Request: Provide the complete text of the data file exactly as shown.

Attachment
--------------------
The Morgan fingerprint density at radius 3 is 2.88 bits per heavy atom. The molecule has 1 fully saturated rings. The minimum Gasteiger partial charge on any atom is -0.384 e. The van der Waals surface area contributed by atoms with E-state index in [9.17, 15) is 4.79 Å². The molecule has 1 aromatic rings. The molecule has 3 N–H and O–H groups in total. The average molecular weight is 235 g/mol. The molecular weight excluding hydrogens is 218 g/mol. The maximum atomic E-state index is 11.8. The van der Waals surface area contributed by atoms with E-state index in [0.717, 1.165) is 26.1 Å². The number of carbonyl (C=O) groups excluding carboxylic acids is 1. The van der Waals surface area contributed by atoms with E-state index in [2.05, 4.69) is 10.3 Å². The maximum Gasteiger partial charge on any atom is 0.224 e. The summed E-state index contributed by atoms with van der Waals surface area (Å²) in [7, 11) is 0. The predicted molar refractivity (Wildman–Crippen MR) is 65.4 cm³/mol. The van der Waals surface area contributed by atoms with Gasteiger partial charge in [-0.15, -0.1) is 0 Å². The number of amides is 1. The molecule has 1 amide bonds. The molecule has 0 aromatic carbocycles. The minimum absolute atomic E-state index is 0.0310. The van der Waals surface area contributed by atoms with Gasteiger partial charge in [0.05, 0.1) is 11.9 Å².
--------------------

The Morgan fingerprint density at radius 3 is 2.88 bits per heavy atom. The molecule has 1 fully saturated rings. The minimum Gasteiger partial charge on any atom is -0.384 e. The van der Waals surface area contributed by atoms with E-state index in [9.17, 15) is 4.79 Å². The molecule has 1 aromatic rings. The molecule has 3 N–H and O–H groups in total. The average molecular weight is 235 g/mol. The molecular weight excluding hydrogens is 218 g/mol. The maximum atomic E-state index is 11.8. The van der Waals surface area contributed by atoms with E-state index in [0.717, 1.165) is 26.1 Å². The number of carbonyl (C=O) groups excluding carboxylic acids is 1. The van der Waals surface area contributed by atoms with E-state index in [2.05, 4.69) is 10.3 Å². The maximum Gasteiger partial charge on any atom is 0.224 e. The summed E-state index contributed by atoms with van der Waals surface area (Å²) in [7, 11) is 0. The predicted molar refractivity (Wildman–Crippen MR) is 65.4 cm³/mol. The van der Waals surface area contributed by atoms with Gasteiger partial charge in [-0.15, -0.1) is 0 Å². The number of amides is 1. The molecule has 1 amide bonds. The molecule has 0 aromatic carbocycles. The minimum absolute atomic E-state index is 0.0310. The van der Waals surface area contributed by atoms with Gasteiger partial charge in [0.05, 0.1) is 11.9 Å².